She says she hit the baby to dislodge food. Can we know the truth?
Statement Analysis is added to quotes in bold type.
'I am not a monster': Babysitter pleads innocence and claims she was saving baby from choking when she shook him to death as she's sentenced to 15 years
- Michelle Heale, 46, was convicted of manslaughter of toddler Mason Hess
- Heale, of Toms River, New Jersey, was looking after the boy in 2012
- Claims he hit his back to dislodge applesauce he was choking on
- Medical experts said Mason was shaken violently and had brain damage
- Mason's parents called Heale 'a horrible monster' at sentencing hearing
From Daily Mail:
A babysitter who shook a 14-month-old boy to death has been sentenced to 15 years in prison - but maintains that she is innocent.
Michelle Heale, 46, was convicted of the manslaughter of Mason Hess in April, despite claiming she was only trying to stop him from choking.
Heale, from Toms River, New Jersey, said that Mason had applesauce stuck in his throat, and she struck him on the back in the hope of dislodging it so he could breathe again.
Baby: Mason, pictured, died four days after the incident, which took place in 2012
After the sentence was handed down, Heale said: 'I did what I thought was best for Mason. I do not regret the choices I made that day. There is nothing I would change,' the Asbury Park Press reported.
She had testified that Mason went limp in her arms after she struck him between the shoulder blades.
During the trial, medical experts said that Mason bore the signs of being violently shaken, leaving him with extreme injuries to his brain, spine and eyes.
Mason was not killed instantly by his injuries, but died in a children's hospital four days later.
At one point in the trial, she was asked to use a toy child to re-enact the incident in August 2012n using a doll of a young child - a task which left her in tears.
Describing the moment, she said: 'I hit him hard on the back. I may have hit him harder than I should have,' Heale said through tears after demonstrating on the doll.
"I hit him hard on the back" is very likely to be truthful, within itself.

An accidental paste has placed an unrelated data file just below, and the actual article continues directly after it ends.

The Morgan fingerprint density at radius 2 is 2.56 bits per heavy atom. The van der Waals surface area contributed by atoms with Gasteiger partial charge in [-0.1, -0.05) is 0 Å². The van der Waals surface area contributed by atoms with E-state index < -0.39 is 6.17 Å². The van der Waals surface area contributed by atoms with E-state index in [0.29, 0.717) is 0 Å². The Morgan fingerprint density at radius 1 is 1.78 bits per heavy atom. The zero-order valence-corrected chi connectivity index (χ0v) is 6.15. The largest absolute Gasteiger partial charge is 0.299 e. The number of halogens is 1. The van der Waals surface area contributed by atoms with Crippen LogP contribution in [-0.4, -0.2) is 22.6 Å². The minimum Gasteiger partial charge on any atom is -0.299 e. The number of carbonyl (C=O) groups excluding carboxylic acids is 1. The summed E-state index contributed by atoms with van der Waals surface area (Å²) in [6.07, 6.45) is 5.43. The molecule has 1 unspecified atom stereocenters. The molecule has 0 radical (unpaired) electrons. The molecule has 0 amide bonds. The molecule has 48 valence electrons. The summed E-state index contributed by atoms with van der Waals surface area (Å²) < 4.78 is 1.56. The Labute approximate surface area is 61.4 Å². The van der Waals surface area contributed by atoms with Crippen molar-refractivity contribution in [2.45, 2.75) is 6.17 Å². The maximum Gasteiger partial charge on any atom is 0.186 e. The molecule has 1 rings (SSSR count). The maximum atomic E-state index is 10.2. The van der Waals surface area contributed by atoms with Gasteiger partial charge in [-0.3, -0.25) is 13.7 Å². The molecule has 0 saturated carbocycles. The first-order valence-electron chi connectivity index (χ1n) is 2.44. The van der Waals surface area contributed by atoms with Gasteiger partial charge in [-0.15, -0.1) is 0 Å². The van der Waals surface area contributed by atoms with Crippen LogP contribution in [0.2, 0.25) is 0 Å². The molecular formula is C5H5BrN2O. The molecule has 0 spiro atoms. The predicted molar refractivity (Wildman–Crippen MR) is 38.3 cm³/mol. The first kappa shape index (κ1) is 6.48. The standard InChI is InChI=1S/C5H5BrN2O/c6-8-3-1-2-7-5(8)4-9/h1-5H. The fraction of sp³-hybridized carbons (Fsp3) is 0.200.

It does not mean that this is all she did, however. Most deception comes within truthful sentences, where the subject indeed tells us what she did, while leaving out additional information.
'I hit him about four or five times, and then I felt the applesauce come out. I felt it on my shoulder and I felt it on my shirt.'
'As I brought him down, his head snapped back ... he was completely limp. His eyes were open, but he wasn't doing anything. ... Everything was flopping.'
This repetition of "I felt" is interesting. It is repeated three times. She does not say, "I hit hit for or five times, and the applesauce came up." This is to avoid directly telling us what happened. We listen for the subject's own words to guide us.
With minimization, the number of "four or five" is increased. This is expected.
Here is where missing information exists:
"As I brought him down", is a spanning of time. In her mind, she must move across time, which is where we often find skipped over information.
Next, "his head snapped back" is passive language. Although she was the only person handling the baby, she says that his head snapped back without telling us who, or what caused his head to snap back. Passivity in language is often used to conceal identity or responsibility.
The description of being "limp" with eyes open is indicative of extreme shaking. This is where gray brain matter sometimes leaks from the ears, and is a signal that the baby is not likely to survive, but if so, will be acutely brain damaged.
It is here where the missing information lies.
A baby diagnosed with SBS has severe injuries, which cannot be caused by hitting on the back to dislodge something in the throat. The shaking that takes place is violent, powerful, often frustrated and angry shaking, in quest to silence a crying baby.
Jurors acquitted Heale of Mason's murder, but found her guilty of manslaughter and endangering the welfare of a child.
When she was found guilty, Heale broke down in tears and said 'I didn't do it' over and over. She spoke to her husband, who was in the hearing, and begged that he not let her children forget her.
Mason's furious parents also spoke at the sentencing hearing. His mother Kellie called Heale 'a horrible monster', and his father Adam said 'the devil has saved a special place in hell for you.'
Shaken Baby Syndrome is not a 'pre meditated' crime, but a crime of impulse where a temper lost, for but a moment, ends the baby's life.
It is why a lot of energy is put into educating parents about its danger: so that the parent will think of this when a moment of frustration of a baby crying hits, as it does to all parents.
Family: Mason is pictured above with his parents Kellie and Daniel. They called Heale 'a horrible monster' and told her she is going to hell
The Press also reported that he said he wanted her to be given the death penalty.
Manslaughter in New Jersey can be punished with up to 30 years in prison - but Heale was not given the full amount, partly because she had no previous criminal record.
She will be eligible for parole after just less than 13 years behind bars.